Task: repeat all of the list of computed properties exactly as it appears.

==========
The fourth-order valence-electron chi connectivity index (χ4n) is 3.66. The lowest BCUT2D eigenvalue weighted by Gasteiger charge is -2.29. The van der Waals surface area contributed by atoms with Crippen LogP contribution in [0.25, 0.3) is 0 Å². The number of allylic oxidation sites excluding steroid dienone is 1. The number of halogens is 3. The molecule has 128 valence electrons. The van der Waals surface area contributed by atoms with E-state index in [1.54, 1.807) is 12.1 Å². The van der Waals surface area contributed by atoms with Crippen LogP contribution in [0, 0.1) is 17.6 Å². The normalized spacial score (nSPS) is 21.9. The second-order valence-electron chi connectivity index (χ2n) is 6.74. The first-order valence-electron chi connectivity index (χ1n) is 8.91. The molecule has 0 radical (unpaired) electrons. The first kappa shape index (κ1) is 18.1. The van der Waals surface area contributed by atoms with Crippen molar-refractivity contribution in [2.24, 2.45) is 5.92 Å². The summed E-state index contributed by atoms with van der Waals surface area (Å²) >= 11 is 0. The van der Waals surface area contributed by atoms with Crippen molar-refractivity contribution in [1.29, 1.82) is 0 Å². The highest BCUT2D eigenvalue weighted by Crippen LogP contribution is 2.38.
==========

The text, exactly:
The fourth-order valence-electron chi connectivity index (χ4n) is 3.66. The lowest BCUT2D eigenvalue weighted by Gasteiger charge is -2.29. The van der Waals surface area contributed by atoms with Crippen LogP contribution in [0.25, 0.3) is 0 Å². The number of allylic oxidation sites excluding steroid dienone is 1. The number of halogens is 3. The molecule has 128 valence electrons. The van der Waals surface area contributed by atoms with E-state index in [1.54, 1.807) is 12.1 Å². The van der Waals surface area contributed by atoms with Crippen LogP contribution in [0, 0.1) is 17.6 Å². The normalized spacial score (nSPS) is 21.9. The second-order valence-electron chi connectivity index (χ2n) is 6.74. The first-order valence-electron chi connectivity index (χ1n) is 8.91. The molecule has 0 radical (unpaired) electrons. The first kappa shape index (κ1) is 18.1. The van der Waals surface area contributed by atoms with Crippen molar-refractivity contribution in [2.24, 2.45) is 5.92 Å². The summed E-state index contributed by atoms with van der Waals surface area (Å²) >= 11 is 0. The van der Waals surface area contributed by atoms with Crippen molar-refractivity contribution in [1.29, 1.82) is 0 Å². The highest BCUT2D eigenvalue weighted by Crippen LogP contribution is 2.38.